Possibly, but we must not place too much faith in media doing this by itself. There are plenty of obstacles to development within civil society outside of the media. An entire range of institutions in India - for instance, the law enforcement system, the judiciary, the health/medical system, the education system, the civil administrative system - is in desperate need of pro-development reforms. Our nation in addition has among the most hierarchical and unjust social structures in the world. Even as journalists must continue to report relentlessly, it isn't clear that progress in these areas can be the outcome of a progressive media agenda alone.

But these are not beyond the ability of media to address, either. There is an important connection between media and the strengthening of civil society: citizenship. Media can play a stronger role if its reporting is premised on citizen participation, and does not regard readers, viewers and listeners as passive consumers of its reporting. We are suggesting nothing radical here. The principle that journalism must above all place its loyalty to citizens (and not partisan groupings, parties, and vested interests) is what places media in the public trust in the first place. The fact that time and again, media organizations digress greatly from serving this trust has not diminished the expectation that this principle should be adhered to.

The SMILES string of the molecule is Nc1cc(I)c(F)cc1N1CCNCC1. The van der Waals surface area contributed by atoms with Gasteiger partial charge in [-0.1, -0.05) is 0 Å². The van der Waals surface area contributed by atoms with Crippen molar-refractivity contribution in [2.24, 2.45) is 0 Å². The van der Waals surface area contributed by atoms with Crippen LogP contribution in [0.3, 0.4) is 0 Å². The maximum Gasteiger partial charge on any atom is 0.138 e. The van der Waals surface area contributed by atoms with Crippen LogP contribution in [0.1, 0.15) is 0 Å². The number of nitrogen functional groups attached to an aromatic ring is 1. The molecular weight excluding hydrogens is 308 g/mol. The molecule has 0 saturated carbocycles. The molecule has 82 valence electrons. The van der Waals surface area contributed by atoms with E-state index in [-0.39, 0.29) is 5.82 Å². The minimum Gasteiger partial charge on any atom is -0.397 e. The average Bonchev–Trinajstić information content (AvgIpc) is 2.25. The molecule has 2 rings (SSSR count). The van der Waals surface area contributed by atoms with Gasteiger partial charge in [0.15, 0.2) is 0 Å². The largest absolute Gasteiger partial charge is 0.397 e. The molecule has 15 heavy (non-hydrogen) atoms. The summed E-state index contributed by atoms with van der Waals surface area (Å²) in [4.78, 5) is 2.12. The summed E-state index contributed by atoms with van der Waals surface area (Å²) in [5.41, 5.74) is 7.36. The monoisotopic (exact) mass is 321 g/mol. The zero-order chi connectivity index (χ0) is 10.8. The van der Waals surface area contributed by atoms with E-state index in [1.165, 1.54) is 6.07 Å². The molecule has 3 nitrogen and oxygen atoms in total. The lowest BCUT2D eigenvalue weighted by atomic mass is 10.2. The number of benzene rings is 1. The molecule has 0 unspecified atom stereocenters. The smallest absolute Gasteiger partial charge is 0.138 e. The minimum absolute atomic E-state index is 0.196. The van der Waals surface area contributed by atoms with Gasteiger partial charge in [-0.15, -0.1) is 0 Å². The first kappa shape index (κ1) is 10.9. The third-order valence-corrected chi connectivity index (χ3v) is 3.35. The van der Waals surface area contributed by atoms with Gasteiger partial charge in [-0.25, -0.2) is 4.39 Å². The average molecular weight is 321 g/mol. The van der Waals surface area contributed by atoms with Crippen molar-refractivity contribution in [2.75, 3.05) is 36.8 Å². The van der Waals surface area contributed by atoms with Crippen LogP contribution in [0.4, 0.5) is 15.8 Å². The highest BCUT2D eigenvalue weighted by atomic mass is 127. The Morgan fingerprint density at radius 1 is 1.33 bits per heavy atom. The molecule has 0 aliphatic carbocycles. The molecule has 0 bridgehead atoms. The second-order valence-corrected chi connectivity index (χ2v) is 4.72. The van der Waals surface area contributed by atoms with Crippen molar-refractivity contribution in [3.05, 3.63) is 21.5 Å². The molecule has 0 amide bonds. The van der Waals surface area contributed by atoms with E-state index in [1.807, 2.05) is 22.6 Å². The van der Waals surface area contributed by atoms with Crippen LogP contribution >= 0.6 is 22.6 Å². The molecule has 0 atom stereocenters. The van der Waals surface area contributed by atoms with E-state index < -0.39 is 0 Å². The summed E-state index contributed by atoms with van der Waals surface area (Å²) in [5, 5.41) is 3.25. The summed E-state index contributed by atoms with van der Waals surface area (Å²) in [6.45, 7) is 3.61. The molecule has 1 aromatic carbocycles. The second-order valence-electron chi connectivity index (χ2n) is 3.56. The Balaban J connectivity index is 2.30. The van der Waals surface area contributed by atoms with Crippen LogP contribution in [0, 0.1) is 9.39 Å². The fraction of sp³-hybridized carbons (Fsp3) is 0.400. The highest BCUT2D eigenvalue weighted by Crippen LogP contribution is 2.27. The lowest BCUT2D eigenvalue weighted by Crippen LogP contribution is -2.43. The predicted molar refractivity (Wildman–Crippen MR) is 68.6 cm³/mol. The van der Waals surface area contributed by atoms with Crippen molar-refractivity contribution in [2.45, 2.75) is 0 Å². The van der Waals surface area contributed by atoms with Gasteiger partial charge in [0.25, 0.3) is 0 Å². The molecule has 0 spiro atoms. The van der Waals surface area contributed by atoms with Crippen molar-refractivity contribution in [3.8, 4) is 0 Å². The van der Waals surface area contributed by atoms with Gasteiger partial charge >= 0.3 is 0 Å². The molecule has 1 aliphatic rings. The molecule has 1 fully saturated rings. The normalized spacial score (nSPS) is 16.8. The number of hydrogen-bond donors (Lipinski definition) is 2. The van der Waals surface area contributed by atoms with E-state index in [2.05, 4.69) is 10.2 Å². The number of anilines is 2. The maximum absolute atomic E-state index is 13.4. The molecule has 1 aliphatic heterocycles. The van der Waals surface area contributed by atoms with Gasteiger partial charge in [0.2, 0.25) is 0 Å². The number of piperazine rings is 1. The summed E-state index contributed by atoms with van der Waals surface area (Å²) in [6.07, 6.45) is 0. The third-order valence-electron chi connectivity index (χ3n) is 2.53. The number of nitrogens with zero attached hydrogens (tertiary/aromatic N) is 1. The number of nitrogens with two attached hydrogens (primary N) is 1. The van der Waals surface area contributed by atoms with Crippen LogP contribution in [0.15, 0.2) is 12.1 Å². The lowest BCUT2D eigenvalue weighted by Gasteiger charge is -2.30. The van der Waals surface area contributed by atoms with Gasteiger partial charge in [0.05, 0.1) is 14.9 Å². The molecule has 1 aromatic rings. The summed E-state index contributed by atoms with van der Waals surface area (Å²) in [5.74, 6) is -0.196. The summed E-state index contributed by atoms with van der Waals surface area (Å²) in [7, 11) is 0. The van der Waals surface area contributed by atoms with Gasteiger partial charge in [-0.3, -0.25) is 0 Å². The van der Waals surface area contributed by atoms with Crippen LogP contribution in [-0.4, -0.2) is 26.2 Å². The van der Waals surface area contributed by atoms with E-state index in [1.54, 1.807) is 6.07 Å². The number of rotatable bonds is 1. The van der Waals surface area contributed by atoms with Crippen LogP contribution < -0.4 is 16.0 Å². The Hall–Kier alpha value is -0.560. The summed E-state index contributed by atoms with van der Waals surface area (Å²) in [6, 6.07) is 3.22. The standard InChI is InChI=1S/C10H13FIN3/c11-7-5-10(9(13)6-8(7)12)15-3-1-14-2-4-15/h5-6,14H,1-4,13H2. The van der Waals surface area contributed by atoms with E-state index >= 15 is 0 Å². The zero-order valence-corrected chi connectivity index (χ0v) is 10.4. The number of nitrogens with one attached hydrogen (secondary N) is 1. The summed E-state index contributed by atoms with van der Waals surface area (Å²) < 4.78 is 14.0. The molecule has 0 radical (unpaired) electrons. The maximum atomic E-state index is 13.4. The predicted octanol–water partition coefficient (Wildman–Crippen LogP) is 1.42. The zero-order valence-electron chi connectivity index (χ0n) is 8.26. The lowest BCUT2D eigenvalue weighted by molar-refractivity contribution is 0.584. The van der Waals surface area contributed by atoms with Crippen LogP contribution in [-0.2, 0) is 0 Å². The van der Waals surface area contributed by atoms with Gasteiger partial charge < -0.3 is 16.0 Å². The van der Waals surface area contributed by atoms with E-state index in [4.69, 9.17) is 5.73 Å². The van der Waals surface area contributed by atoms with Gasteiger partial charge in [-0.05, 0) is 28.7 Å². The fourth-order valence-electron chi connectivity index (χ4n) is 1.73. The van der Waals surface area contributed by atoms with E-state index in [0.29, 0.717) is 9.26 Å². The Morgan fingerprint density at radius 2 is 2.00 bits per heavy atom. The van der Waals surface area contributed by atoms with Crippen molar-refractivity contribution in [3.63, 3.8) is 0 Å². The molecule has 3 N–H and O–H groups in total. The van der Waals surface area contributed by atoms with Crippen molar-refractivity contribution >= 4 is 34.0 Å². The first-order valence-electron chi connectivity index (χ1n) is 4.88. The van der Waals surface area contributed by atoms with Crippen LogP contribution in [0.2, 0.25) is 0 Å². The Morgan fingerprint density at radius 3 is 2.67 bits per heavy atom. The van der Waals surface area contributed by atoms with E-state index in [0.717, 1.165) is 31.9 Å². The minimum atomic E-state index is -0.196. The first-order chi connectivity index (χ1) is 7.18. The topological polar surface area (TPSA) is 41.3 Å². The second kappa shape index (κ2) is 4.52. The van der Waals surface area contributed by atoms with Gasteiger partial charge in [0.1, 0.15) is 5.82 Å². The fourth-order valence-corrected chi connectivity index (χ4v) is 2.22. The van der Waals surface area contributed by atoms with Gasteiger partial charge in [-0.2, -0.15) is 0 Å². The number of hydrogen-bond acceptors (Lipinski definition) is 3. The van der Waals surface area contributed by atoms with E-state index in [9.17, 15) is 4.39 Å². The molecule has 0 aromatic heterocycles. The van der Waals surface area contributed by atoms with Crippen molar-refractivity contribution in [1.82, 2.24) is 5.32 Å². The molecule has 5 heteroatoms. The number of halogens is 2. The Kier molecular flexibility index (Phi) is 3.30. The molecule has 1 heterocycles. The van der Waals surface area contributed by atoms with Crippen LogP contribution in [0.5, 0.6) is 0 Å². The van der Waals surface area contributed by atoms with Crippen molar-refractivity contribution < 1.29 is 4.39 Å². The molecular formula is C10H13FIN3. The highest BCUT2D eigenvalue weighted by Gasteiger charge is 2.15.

But even on the matter of active citizenship - where more citizens get involved in accountability action, civic affairs, and community building - there are non-media concerns. Values may determine whether and how people act, and value systems in our large, densely populated and diverse nation are in competition with each other. Alongside these we find incomplete and inconsistent views of morality and justice, all of which perhaps come in the way of citizen participation. Media's focus on development cannot disregard this.